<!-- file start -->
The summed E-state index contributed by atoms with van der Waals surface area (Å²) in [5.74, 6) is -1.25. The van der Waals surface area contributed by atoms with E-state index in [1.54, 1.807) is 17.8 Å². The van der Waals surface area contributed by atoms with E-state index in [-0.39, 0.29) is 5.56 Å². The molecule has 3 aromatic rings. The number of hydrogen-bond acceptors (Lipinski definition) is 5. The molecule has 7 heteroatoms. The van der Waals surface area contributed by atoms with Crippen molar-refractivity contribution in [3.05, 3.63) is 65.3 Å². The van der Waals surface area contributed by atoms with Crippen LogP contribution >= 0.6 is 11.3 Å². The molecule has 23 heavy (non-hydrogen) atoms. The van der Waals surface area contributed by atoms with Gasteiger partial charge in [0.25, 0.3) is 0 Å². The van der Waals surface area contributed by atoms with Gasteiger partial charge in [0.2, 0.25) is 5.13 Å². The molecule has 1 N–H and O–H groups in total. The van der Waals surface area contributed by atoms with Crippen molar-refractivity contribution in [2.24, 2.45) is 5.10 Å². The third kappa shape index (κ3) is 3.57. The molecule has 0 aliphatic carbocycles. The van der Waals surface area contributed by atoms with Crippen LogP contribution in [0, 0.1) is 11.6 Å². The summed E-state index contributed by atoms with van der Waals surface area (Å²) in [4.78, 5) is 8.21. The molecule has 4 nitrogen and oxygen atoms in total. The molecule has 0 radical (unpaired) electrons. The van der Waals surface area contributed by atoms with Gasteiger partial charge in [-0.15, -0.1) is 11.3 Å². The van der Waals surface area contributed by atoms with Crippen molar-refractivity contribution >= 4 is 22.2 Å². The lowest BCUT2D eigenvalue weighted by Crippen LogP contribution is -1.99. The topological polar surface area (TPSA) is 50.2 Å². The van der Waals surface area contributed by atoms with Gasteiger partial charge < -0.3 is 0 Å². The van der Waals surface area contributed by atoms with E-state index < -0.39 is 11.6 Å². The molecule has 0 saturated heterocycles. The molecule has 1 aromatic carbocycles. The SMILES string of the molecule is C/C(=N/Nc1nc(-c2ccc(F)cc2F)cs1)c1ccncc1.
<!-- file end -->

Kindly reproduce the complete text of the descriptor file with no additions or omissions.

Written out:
The summed E-state index contributed by atoms with van der Waals surface area (Å²) in [5.74, 6) is -1.25. The van der Waals surface area contributed by atoms with E-state index in [1.54, 1.807) is 17.8 Å². The van der Waals surface area contributed by atoms with E-state index in [-0.39, 0.29) is 5.56 Å². The molecule has 3 aromatic rings. The number of hydrogen-bond acceptors (Lipinski definition) is 5. The molecule has 7 heteroatoms. The van der Waals surface area contributed by atoms with Crippen molar-refractivity contribution in [3.05, 3.63) is 65.3 Å². The van der Waals surface area contributed by atoms with Crippen LogP contribution >= 0.6 is 11.3 Å². The molecule has 23 heavy (non-hydrogen) atoms. The van der Waals surface area contributed by atoms with Gasteiger partial charge in [0.25, 0.3) is 0 Å². The van der Waals surface area contributed by atoms with Gasteiger partial charge in [0.2, 0.25) is 5.13 Å². The molecule has 1 N–H and O–H groups in total. The van der Waals surface area contributed by atoms with Crippen molar-refractivity contribution in [2.24, 2.45) is 5.10 Å². The third kappa shape index (κ3) is 3.57. The molecule has 0 aliphatic carbocycles. The van der Waals surface area contributed by atoms with Crippen LogP contribution in [0, 0.1) is 11.6 Å². The summed E-state index contributed by atoms with van der Waals surface area (Å²) in [4.78, 5) is 8.21. The molecule has 4 nitrogen and oxygen atoms in total. The molecule has 0 radical (unpaired) electrons. The van der Waals surface area contributed by atoms with Gasteiger partial charge in [-0.15, -0.1) is 11.3 Å². The van der Waals surface area contributed by atoms with Crippen molar-refractivity contribution >= 4 is 22.2 Å². The lowest BCUT2D eigenvalue weighted by Crippen LogP contribution is -1.99. The topological polar surface area (TPSA) is 50.2 Å². The van der Waals surface area contributed by atoms with Gasteiger partial charge < -0.3 is 0 Å². The van der Waals surface area contributed by atoms with E-state index < -0.39 is 11.6 Å². The molecule has 0 saturated heterocycles. The molecule has 1 aromatic carbocycles. The SMILES string of the molecule is C/C(=N/Nc1nc(-c2ccc(F)cc2F)cs1)c1ccncc1.